Study finds patients with deficiency more likely to be poorer and without insurance
TUESDAY, May 27 (HealthDay News) -- Many men with low testosterone levels don't receive treatment, even though they have access to care, according to a U.S. study.
The study, which received funding from drug maker GlaxoSmithKline, was published in the May 26 issue of the journal Archives of Internal Medicine.
The research involved 97 Boston-area men with the low testosterone, also known as androgen deficiency. Only 11 were prescribed treatment. Treatments included: testosterone gel (one patient); testosterone patch (three patients); testosterone cream (one patient); an injectable form of testosterone called testosterone cypionate (one patient); and unspecified formulations of testosterone (five patients).
"All of the unspecified forms of testosterone used were self-reported as administered in intervals defined in weeks, which suggests that these were injectable formulations," wrote Susan A. Hall, of New England Research Institutes in Watertown, Mass., and colleagues.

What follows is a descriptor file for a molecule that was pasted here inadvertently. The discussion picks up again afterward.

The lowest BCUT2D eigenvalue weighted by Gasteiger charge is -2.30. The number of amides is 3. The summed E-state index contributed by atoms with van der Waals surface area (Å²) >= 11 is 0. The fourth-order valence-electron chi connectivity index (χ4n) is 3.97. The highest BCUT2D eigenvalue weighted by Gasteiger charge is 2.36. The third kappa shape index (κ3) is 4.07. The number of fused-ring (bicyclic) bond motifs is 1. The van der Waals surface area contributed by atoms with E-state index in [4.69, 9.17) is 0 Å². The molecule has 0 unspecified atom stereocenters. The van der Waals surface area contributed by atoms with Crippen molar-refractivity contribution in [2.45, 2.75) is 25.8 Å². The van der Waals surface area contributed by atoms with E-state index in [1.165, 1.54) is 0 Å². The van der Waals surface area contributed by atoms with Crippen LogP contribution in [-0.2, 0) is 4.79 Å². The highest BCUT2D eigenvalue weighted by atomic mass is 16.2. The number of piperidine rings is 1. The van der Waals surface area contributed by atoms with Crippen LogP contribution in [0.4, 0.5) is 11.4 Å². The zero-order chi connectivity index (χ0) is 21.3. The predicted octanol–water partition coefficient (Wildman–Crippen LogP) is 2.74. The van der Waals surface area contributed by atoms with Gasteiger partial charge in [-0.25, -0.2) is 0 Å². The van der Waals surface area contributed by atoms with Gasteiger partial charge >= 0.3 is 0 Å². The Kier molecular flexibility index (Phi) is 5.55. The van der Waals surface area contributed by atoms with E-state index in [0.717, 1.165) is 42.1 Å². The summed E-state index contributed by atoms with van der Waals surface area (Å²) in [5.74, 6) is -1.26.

Men with untreated androgen deficiency were most likely to have low socioeconomic status, no health insurance and to rely on an emergency department or hospital outpatient clinic for primary care, the study authors said.
They also found that all men with androgen deficiency (treated and untreated) were more likely than men without the condition to report receiving regular care and visiting their doctor more often -- 15.1 visits per year for those with untreated androgen deficiency, 12 visits for those with treated androgen deficiency, and 6.7 visits for those without the condition.
"Under our assumptions, a large majority (87.8 percent) of 97 men ... with androgen deficiency were not receiving treatment despite adequate access to care. The reasons for this are unknown but could be due to unrecognized androgen deficiency or unwilling
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